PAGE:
I had the opportunity to travel to Spain in January of 2019. This may seem like an unusual time of year to travel however, I found Madrid to be memorable and the people friendly. The weather was cool, sunny and pleasant. The crowds were low and I am thankful for the time I was able to spend with my college age daughter before she started her study abroad program in France. This was our first time in Madrid and we shared many Lasting Impressions.
Working on my sketching and experimenting with watercolor, I have included a few from my travel sketchbook.
The is the Metropolis Building which sits at the beginning of the Grand Via, the big shopping street in Madrid. On my first day, I arrived in the late afternoon with the sun going down and captured this sight with a quick photo. The Metropolis Building’s main features include the bright white façade, which is lavishly decorated with sculptures and various ornaments, as well as the spectacular dome on top with a gorgeous statue of the Winged Victory. This building is a wonderful example of Beaux Arts architecture – an extremely elegant French style characterized by conservative lines and impressive sculptural elements.
On my fist morning, I walked to the Plaza Mayor to meet with a walking tour. This impressive square is the most historic of the Spanish capitol. It was built during the reign of King Phillip III during the 16th and 17th centuries. After suffering fire three times, the square (actually rectangle) is what we see today surrounded with a series of arches and entrance’s as well as a centerpiece statue of King Philip III. The Casa de la Panaderia is the building which stands out with it’s twin angled towers and unique frescoes. These frescoes tell the story of bullfights and executions that took place at the Plaza during the Spanish Inquisition. Today the plaza has been used for special events and celebrations as well as an annual Christmas market.
Highlights from our visit
Beginning in the Plaza Mayor and ending in the Puerta del Sol, our tour cover the main highlights of historic Madrid. An excellent way to get your morning started!
The Palacio Real de Madrid, or Palace of Madrid, is home to the Spanish Royal Family. Located in central Madrid, the Palace is still used today for state ceremonies and is open to the public. Completed around 1755 and boasting over 3,400 rooms, the Palace is the the most sumptuous in original interiors. As you embark on your tour, you are given a glimpse of how the Spanish kings and other royalty lived in total luxury. Beautiful architecture, art work, and décor fill every room of this massive structure. Give yourself plenty of time to experience both the interior and exterior of this magnificent palace as it is one of the largest in Europe.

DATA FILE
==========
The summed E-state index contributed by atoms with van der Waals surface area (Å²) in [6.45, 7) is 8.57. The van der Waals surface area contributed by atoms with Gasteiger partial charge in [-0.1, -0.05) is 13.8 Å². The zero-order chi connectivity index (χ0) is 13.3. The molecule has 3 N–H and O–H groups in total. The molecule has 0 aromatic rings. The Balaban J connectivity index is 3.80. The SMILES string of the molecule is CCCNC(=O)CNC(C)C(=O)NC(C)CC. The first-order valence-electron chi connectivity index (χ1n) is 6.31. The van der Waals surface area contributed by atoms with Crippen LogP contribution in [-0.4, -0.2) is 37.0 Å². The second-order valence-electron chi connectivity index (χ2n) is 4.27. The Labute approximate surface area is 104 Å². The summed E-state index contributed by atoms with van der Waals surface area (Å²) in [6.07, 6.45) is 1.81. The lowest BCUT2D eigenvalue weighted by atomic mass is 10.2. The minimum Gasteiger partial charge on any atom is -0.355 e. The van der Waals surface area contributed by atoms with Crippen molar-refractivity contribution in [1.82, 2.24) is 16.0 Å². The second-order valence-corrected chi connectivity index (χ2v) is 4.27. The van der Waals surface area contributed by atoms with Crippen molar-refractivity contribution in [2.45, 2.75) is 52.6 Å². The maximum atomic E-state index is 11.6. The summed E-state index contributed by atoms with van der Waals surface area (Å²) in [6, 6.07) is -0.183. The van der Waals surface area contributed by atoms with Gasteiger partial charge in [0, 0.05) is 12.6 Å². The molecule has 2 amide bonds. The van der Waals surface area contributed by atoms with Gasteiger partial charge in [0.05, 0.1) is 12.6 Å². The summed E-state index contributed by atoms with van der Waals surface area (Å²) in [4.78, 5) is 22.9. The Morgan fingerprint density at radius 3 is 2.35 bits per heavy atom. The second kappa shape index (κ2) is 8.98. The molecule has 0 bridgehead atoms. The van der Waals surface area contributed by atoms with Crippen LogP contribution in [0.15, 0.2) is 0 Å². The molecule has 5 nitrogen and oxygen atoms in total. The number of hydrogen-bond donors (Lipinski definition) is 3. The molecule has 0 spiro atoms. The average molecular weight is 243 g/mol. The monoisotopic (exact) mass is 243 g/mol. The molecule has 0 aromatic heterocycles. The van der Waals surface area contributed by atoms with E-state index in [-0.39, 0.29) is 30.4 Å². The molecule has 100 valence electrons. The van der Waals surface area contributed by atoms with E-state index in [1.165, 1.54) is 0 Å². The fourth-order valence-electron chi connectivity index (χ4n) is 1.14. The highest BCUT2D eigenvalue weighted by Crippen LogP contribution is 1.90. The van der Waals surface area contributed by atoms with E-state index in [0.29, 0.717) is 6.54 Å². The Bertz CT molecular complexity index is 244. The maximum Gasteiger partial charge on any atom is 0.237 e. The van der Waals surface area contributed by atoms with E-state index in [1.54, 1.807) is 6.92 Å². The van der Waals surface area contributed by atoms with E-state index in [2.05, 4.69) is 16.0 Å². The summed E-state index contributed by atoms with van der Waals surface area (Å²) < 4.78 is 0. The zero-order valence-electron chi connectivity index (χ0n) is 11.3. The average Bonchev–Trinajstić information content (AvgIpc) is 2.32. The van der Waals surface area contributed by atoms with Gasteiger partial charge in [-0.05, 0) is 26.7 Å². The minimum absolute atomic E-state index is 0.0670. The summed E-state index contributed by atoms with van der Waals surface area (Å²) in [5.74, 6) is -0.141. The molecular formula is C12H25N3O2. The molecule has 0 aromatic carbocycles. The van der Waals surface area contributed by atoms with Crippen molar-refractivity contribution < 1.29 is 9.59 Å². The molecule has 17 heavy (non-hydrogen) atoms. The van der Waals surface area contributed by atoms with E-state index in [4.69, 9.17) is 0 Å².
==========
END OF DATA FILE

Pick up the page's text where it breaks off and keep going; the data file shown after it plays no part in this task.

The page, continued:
Mercado de san Miguel
Making time for a late lunch we slipped into this awesome food court. From the finest ham, seafood, olives and sweets, we found all the highlights of Spanish cuisine. Spread out over more than 20 stands, the common denominator here was a commitment to high-quality tapas and pub fare. We sampled quite a few small plates and enjoyed the fun atmosphere!
The Prado contains more than 3,000 canvases and is thought to be one of the greatest collections anywhere if European masters. It is the place to admire the great Spanish painter Francisco de Goya. We made note of particular pieces and hit the highlights during our afternoon visit. I am including a few here.
Standing just outside the main entrance, this bronze of Goya is the work of Spanish sculptor Mariano Benlliure (1902) and depicts an aged Goya. He is standing upon a granite pedestal where you see a haunting image from Goya’s series of Black Paintings. At the base of the statue is a marble image of Goya’s La Maja desnuda.